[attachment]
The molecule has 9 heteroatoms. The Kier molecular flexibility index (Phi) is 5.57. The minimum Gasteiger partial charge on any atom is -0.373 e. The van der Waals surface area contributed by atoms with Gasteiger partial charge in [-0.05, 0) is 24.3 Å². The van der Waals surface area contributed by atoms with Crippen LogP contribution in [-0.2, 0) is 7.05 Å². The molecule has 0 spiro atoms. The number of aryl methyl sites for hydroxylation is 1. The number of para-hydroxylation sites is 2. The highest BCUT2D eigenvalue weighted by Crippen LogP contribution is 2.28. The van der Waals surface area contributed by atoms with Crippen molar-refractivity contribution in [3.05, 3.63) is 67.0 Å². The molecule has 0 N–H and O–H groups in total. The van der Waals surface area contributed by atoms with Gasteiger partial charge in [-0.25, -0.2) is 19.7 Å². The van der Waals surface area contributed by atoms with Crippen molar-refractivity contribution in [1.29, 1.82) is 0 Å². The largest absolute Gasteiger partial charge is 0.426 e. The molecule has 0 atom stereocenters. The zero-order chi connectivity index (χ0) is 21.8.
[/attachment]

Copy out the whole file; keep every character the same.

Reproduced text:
The molecule has 9 heteroatoms. The Kier molecular flexibility index (Phi) is 5.57. The minimum Gasteiger partial charge on any atom is -0.373 e. The van der Waals surface area contributed by atoms with Gasteiger partial charge in [-0.05, 0) is 24.3 Å². The van der Waals surface area contributed by atoms with Crippen LogP contribution in [-0.2, 0) is 7.05 Å². The molecule has 0 spiro atoms. The number of aryl methyl sites for hydroxylation is 1. The number of para-hydroxylation sites is 2. The highest BCUT2D eigenvalue weighted by Crippen LogP contribution is 2.28. The van der Waals surface area contributed by atoms with Crippen molar-refractivity contribution in [3.05, 3.63) is 67.0 Å². The molecule has 0 N–H and O–H groups in total. The van der Waals surface area contributed by atoms with Gasteiger partial charge in [-0.25, -0.2) is 19.7 Å². The van der Waals surface area contributed by atoms with Crippen molar-refractivity contribution in [1.29, 1.82) is 0 Å². The largest absolute Gasteiger partial charge is 0.426 e. The molecule has 0 atom stereocenters. The zero-order chi connectivity index (χ0) is 21.8.